President Obama leaves for Asia. (Cliff Owen/AP)
President Obama leaves for Asia. (Cliff Owen/Associated Press)

Norm Ornstein’s piece in National Journal today came up during a taping of “Press Pass” for “Meet The Press” this morning. It was one more in a series of pieces on the “Green Lantern theory” of the presidency, which was refined by Greg Sargent and others riffing off Matthew Yglesias’s “Green Lantern theory of Geopolitics” from 2006. “In a nutshell,” Ornstein writes, “it attributes heroic powers to a president — if only he would use them.”

If only Obama had dealt with Congress the way LBJ did — persuading, cajoling, threatening, and sweet-talking members to attain his goals — his presidency would not be on the ropes and he would be a hero. If only Obama would schmooze with lawmakers the way Bill Clinton did, he would have much greater success. If only Obama would work with Republicans and not try to steamroll them, he could be a hero and have a fiscal deal that would solve the long-term debt problem.

Having a little fun with the topic, NBC News’s Kristin Welker asked me what superpower I thought President Obama needed. Before the segment, I thought long and hard about this. The president has tried working with Republicans. He’s tried schmoozing them. He’s tried cajoling them. And he’s tried to giving them space so it wouldn’t look like he was interfering or that Republicans were doing the bidding of the man the base hates. That’s when it hit me.

House Speaker John Boehner (c), Senate Minority Leader Mitch McConnell (l) and House Majority Leader Eric Cantor (r) (Melina Mara/The Washington Post)
Senate Majority Leader Mitch McConnell, left, House Speaker John Boehner, center, and House Majority Leader Eric Cantor. (Melina Mara/The Washington Post)

Superman has superpowers and a great costume (even though it breaks Edna Mode’s “No capes!” rule), but he was no match for kryptonite. What Obama needs more than anything is for the American people, voters, to knock the kryptonite out of the hands of his opponents.

That’s why the president and other Democrats have been warning the base against its traditional midterm complacency. And that’s why I have been urging African American voters in particular to take the 2014 ballot as seriously as they took the ballots in 2008 and 2012. As I said at the release of the National Urban League’s annual “State of Black America” report, while Obama is not on the ballot in 2014, Obama is on the ballot in 2014.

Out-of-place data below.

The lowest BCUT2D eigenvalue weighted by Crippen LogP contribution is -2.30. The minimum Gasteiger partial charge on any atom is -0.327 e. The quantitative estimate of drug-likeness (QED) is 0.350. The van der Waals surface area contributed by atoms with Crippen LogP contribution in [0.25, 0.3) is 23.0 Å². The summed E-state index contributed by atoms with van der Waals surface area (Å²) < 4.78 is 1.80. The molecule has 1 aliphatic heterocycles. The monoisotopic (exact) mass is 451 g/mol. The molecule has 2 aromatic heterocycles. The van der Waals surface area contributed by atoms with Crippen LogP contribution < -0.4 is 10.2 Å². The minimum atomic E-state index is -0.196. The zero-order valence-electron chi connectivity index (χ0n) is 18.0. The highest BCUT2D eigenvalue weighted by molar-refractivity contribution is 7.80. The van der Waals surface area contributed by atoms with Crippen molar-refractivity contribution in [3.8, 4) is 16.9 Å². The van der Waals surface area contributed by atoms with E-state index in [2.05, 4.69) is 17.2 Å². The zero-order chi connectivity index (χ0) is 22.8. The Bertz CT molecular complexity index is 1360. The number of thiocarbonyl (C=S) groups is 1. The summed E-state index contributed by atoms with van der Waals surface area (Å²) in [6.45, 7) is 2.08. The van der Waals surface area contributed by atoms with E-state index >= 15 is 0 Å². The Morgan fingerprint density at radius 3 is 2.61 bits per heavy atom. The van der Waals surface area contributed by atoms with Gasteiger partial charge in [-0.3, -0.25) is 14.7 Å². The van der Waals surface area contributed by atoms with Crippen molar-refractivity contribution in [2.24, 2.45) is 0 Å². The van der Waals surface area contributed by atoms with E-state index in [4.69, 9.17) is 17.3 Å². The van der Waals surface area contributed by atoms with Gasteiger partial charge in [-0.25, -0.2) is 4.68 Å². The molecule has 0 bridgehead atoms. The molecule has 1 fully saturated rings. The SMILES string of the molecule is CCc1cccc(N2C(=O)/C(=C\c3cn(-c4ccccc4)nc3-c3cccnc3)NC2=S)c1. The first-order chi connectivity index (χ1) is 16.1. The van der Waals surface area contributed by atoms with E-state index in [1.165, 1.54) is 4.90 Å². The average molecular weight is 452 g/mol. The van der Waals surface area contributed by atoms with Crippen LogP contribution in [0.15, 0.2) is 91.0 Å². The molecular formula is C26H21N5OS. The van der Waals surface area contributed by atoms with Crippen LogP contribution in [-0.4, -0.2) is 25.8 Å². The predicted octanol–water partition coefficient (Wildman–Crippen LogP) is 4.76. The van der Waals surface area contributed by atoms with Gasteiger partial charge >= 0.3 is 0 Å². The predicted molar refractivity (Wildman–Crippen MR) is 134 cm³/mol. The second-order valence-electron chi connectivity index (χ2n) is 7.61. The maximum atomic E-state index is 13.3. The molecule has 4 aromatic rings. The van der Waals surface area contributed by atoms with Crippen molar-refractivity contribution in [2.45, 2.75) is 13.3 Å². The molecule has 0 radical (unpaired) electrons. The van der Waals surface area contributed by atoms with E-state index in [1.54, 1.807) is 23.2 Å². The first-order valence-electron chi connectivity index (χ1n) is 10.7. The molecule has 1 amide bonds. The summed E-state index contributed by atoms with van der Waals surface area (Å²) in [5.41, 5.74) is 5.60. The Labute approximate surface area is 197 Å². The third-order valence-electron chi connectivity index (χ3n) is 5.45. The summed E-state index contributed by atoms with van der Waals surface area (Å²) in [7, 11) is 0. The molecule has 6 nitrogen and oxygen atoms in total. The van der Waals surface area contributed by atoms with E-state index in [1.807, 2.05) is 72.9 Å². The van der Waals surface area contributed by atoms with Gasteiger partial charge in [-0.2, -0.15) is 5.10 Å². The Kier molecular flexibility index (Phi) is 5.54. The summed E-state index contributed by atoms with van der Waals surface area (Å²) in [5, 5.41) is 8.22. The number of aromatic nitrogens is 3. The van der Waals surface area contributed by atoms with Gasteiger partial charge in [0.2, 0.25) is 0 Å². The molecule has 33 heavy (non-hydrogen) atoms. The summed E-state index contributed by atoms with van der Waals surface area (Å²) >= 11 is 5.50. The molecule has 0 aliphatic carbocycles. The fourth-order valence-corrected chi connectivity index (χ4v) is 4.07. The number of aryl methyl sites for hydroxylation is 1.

The Post’s Aaron Blake has a terrific piece listing the four ways “black voters could decide who controls the Senate in 2015.” He writes that “[s]ix of the 16 states with the highest black populations are holding key Senate contests in 2014.” The key nugget in the Blake post: “Basically every black voter who stays home is a Democratic voter who stays home,” he writes. “Black voters generally vote more than 90 percent Democratic, so just about every drop in turnout among black voters pretty clearly comes at Democrats’ expense.”

Virginia Gov. Terry McAuliffe takes the oath of office on Jan. 11. (Ricky Carioti/The Washington Post)
Virginia Gov. Terry McAuliffe takes the oath of office on Jan. 11. (Ricky Carioti/The Washington Post)

If this is too much theorizing for you, look at what happened in the race for governor of Virginia in 2013, a non-presidential election year. Ken Cuccinelli II, the Republican candidate and the state’s attorney general, was a problematic figure. But there wasn’t universal praise for Terry McAuliffe, the Democratic candidate. Yet McAuliffe was able to eke out a win by almost three percentage points because African Americans showed up at the polls. Domenico Montanaro, then of NBC News, dug into the numbers the day after McAuliffe’s election.

McAuliffe won black voters by a 90-8 percent margin, a similar spread to the 93-6 percent President Barack Obama ran up in the 2012 presidential election in the Old Dominion.

Black voters also voted at a similar clip to the 2012 election. They made up 20 percent of voters, or one of every five people who went to the polls. That’s exactly the percentage of the electorate black voters made up for Obama in 2012 in Virginia.

And I’ll be bold and say that black women put McAuliffe in the governor’s mansion because of what Montanaro found on the gender gap.

McAuliffe won women overall by a 51-42 percent margin. But he lost white women by 16 points (54-38 percent) and won black women by an astonishing 91-7 percent spread. They made up 11 percent of all Virginia voters. Black men voted at a similar margin as women, 90-9 percent, and made up a similar percentage of the electorate, 9 percent.

So if the American people are going to succeed in knocking the kryptonite out of the hands of Obama’s opponents, black voters will have to lead them. All that’s required is casting a ballot.

Follow Jonathan on Twitter: @Capehartj

Jonathan Capehart is a member of the Post editorial board and writes about politics and social issues for the PostPartisan blog.